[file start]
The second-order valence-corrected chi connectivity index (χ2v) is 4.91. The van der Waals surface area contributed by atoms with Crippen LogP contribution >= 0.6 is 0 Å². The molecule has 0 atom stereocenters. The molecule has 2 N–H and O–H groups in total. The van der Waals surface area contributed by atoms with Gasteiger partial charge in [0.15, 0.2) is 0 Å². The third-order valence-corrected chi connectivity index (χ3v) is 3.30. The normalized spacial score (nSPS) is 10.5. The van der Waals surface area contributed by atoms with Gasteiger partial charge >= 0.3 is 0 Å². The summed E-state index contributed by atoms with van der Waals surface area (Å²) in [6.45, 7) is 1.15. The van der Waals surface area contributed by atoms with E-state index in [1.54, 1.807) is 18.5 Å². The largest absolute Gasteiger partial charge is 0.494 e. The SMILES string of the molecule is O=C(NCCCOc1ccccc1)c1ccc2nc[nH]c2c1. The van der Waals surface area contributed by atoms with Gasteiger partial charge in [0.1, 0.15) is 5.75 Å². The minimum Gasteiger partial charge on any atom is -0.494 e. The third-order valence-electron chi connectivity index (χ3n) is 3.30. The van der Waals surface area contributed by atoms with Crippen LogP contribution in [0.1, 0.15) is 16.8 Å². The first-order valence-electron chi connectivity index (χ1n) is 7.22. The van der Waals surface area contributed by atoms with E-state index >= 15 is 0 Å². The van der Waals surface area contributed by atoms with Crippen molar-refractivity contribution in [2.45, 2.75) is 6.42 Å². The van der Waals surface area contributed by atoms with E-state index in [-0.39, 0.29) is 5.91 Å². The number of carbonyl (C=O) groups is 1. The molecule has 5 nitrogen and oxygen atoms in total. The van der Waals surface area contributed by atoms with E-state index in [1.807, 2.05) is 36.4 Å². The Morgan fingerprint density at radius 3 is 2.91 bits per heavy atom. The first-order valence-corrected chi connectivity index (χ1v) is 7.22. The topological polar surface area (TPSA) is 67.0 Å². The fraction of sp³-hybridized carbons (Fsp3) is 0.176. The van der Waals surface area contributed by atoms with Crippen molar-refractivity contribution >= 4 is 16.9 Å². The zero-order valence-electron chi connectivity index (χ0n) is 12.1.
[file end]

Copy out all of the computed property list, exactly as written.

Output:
The second-order valence-corrected chi connectivity index (χ2v) is 4.91. The van der Waals surface area contributed by atoms with Crippen LogP contribution >= 0.6 is 0 Å². The molecule has 0 atom stereocenters. The molecule has 2 N–H and O–H groups in total. The van der Waals surface area contributed by atoms with Gasteiger partial charge in [0.15, 0.2) is 0 Å². The third-order valence-corrected chi connectivity index (χ3v) is 3.30. The normalized spacial score (nSPS) is 10.5. The van der Waals surface area contributed by atoms with Gasteiger partial charge >= 0.3 is 0 Å². The summed E-state index contributed by atoms with van der Waals surface area (Å²) in [6.45, 7) is 1.15. The van der Waals surface area contributed by atoms with E-state index in [1.54, 1.807) is 18.5 Å². The largest absolute Gasteiger partial charge is 0.494 e. The SMILES string of the molecule is O=C(NCCCOc1ccccc1)c1ccc2nc[nH]c2c1. The van der Waals surface area contributed by atoms with Gasteiger partial charge in [0.1, 0.15) is 5.75 Å². The minimum Gasteiger partial charge on any atom is -0.494 e. The third-order valence-electron chi connectivity index (χ3n) is 3.30. The van der Waals surface area contributed by atoms with Crippen LogP contribution in [0.1, 0.15) is 16.8 Å². The first-order valence-electron chi connectivity index (χ1n) is 7.22. The van der Waals surface area contributed by atoms with E-state index >= 15 is 0 Å². The van der Waals surface area contributed by atoms with Crippen molar-refractivity contribution in [2.45, 2.75) is 6.42 Å². The van der Waals surface area contributed by atoms with E-state index in [-0.39, 0.29) is 5.91 Å². The number of carbonyl (C=O) groups is 1. The molecule has 5 nitrogen and oxygen atoms in total. The van der Waals surface area contributed by atoms with E-state index in [1.807, 2.05) is 36.4 Å². The Morgan fingerprint density at radius 3 is 2.91 bits per heavy atom. The first-order valence-corrected chi connectivity index (χ1v) is 7.22. The topological polar surface area (TPSA) is 67.0 Å². The fraction of sp³-hybridized carbons (Fsp3) is 0.176. The van der Waals surface area contributed by atoms with Crippen molar-refractivity contribution >= 4 is 16.9 Å². The zero-order valence-electron chi connectivity index (χ0n) is 12.1.